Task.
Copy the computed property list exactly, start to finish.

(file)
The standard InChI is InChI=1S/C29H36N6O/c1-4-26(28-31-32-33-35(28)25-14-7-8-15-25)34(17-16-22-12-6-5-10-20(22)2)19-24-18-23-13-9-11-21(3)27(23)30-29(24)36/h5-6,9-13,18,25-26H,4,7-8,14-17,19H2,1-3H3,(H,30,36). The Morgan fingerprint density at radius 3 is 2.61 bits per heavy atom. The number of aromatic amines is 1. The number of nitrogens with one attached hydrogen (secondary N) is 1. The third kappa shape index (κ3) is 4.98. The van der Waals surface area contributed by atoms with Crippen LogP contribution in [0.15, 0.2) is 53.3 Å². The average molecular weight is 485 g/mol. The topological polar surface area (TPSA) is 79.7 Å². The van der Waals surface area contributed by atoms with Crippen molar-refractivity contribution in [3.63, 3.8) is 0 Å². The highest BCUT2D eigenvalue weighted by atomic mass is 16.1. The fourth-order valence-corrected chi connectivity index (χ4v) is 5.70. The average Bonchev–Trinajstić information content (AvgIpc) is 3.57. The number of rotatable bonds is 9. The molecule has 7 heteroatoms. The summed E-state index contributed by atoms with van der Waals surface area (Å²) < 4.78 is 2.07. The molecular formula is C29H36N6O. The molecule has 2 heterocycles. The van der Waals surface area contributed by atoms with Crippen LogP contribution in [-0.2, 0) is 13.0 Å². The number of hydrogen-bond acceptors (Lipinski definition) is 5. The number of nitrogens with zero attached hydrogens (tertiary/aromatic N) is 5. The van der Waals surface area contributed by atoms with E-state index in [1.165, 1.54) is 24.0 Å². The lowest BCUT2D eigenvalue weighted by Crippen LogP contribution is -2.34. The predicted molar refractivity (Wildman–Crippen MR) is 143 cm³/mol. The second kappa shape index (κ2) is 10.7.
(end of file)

The standard InChI is InChI=1S/C29H36N6O/c1-4-26(28-31-32-33-35(28)25-14-7-8-15-25)34(17-16-22-12-6-5-10-20(22)2)19-24-18-23-13-9-11-21(3)27(23)30-29(24)36/h5-6,9-13,18,25-26H,4,7-8,14-17,19H2,1-3H3,(H,30,36). The Morgan fingerprint density at radius 3 is 2.61 bits per heavy atom. The number of aromatic amines is 1. The number of nitrogens with one attached hydrogen (secondary N) is 1. The third kappa shape index (κ3) is 4.98. The van der Waals surface area contributed by atoms with Crippen LogP contribution in [0.15, 0.2) is 53.3 Å². The average molecular weight is 485 g/mol. The topological polar surface area (TPSA) is 79.7 Å². The van der Waals surface area contributed by atoms with Crippen molar-refractivity contribution in [3.63, 3.8) is 0 Å². The highest BCUT2D eigenvalue weighted by atomic mass is 16.1. The fourth-order valence-corrected chi connectivity index (χ4v) is 5.70. The average Bonchev–Trinajstić information content (AvgIpc) is 3.57. The number of rotatable bonds is 9. The molecule has 7 heteroatoms. The summed E-state index contributed by atoms with van der Waals surface area (Å²) < 4.78 is 2.07. The molecular formula is C29H36N6O. The molecule has 2 heterocycles. The van der Waals surface area contributed by atoms with Crippen LogP contribution in [-0.2, 0) is 13.0 Å². The number of hydrogen-bond acceptors (Lipinski definition) is 5. The number of nitrogens with zero attached hydrogens (tertiary/aromatic N) is 5. The van der Waals surface area contributed by atoms with E-state index in [1.165, 1.54) is 24.0 Å². The lowest BCUT2D eigenvalue weighted by Crippen LogP contribution is -2.34. The predicted molar refractivity (Wildman–Crippen MR) is 143 cm³/mol. The second kappa shape index (κ2) is 10.7.